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Liver disease


Liver disease doesn't usually cause any obvious signs or symptoms until it's fairly advanced and the liver is damaged.


Mild abnormalities of either ALT or ALP are common in general practice and may be transient, but appropriate investigation should not be overlooked as this may lead to missed opportunity for early intervention.  The commonest reasons are alcohol and fatty liver.  In the first instance, lifestyle issues (alcohol, diet, weight) should be addressed, medications reviewed and viral hepatitis should be excluded.  If liver enzymes remain abnormal after 3 months, a full liver screen is appropriate.  Consider referral to a hepatology clinic if multiple enzymes are raised, enzymes consistently twice the upper limit of normal or there is clinical concern of cirrhosis.


For advice, you can contact the HPB clinical nurse specialist at UHCW. Alternatively, you can bleep the Gastro SpR on call, who always carries bleep 4314. Or you can bleep Dr Esther Unitt, Consultant Hepatologist on bleep 4110. The number for her secretary (who is also Dr Wong’s secretary) is 02476 966089.


Pre-referral investigations: FBC, LFT, GGT, ultra-sound abdomen

Offer contact details for the community alcohol team. Patients can phone the Recovery Partnership on 024 7663 0135.

Referral threshold: refer if alanine transaminase is twice upper limit of normal, otherwise surveillance in primary care, perhaps with LFTs every two months. Refer if any evidence of decompensation or if ultra-sound scan suggests cirrhosis. If jaundiced and still drinking, consider admission to hospital.

Patients who are jaundiced due to alcoholic liver disease are not suitable for the rapid access Jaundice Clinic. They should be referred to the hepatology clinic or admitted to hospital. If in doubt, please phone – contact details are at the top of this page.


If fatty liver is suspected, address lifestyle (weight reduction and alcohol), lipids and diabetic control. Consider referral to hepatology if the alanine transaminase remains twice the upper limit of normal, Otherwise continue surveillance in primary care, with liver function tests every six months. The gamma GT may be elevated, but referral is unnecessary unless the other LFTs are abnormal.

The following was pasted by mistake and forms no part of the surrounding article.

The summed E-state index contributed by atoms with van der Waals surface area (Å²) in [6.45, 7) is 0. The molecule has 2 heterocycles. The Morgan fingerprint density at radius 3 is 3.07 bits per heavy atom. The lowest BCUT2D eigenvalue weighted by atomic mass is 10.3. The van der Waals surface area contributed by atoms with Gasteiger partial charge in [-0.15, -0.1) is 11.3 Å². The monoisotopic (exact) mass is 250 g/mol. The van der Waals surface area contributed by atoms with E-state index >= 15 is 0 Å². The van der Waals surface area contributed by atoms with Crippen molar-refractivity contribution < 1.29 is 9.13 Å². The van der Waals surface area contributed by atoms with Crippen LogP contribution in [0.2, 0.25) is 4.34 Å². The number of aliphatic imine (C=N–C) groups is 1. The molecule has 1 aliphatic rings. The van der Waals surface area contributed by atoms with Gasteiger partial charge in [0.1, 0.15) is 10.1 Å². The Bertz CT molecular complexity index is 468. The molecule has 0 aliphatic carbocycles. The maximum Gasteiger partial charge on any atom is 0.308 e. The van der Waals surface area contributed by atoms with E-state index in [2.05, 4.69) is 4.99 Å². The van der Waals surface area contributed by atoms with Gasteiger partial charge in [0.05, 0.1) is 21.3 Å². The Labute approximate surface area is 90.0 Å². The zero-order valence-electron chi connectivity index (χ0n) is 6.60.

Check LFTs. In Gilbert’s syndrome, only the bilbirubin will be raised. Request split bilirubin for confirmation. No need to refer unless there is diagnostic uncertainty. Consider if your patient could have haemolytic jaundice.


If you suspect haemachromatosis, please check family history.

Pre-referral investigations: LFT, ferritin, transferrin, ultra-sound abdomen

Referral threshold: refer all suspected cases. Screening and surveillance will be arranged by secondary care.


Refer jaundiced patients directly to the Jaundice Clinic, tel 024 7696 6341, safe haven fax 024 7696 6090, otherwise refer to the Hepatology clinic (not the Acute Medical Clinic). If your jaundiced patient has alcoholic liver disease, please see the information near the top of this page.

If you need clinical advice, contact details are at the top of this page.

There is a referral form for the Jaundice Clinic which can be found in the right hand panel.

Isolated hyperbilirubinaemia (i.e. Gilbert’s syndrome) does not require referral.

All patients who are identified as Hepatitis B carriers (Hepatitis B sAg positive) should be referred to the hepatology clinic, regardless of liver function tests.

A positive hepatitis C antibody may reflect previous exposure to hepatitis C infection, rather than active viraemia. Check HCV RNA and refer to the hepatology clinic if positive, for consideration of anti-viral treatment.


Pre-referral investigations: for suspected cases, check ceruloplasmin, aminotransferase and ultra-sound abdomen

Referral threshold: refer all suspected cases and close family members

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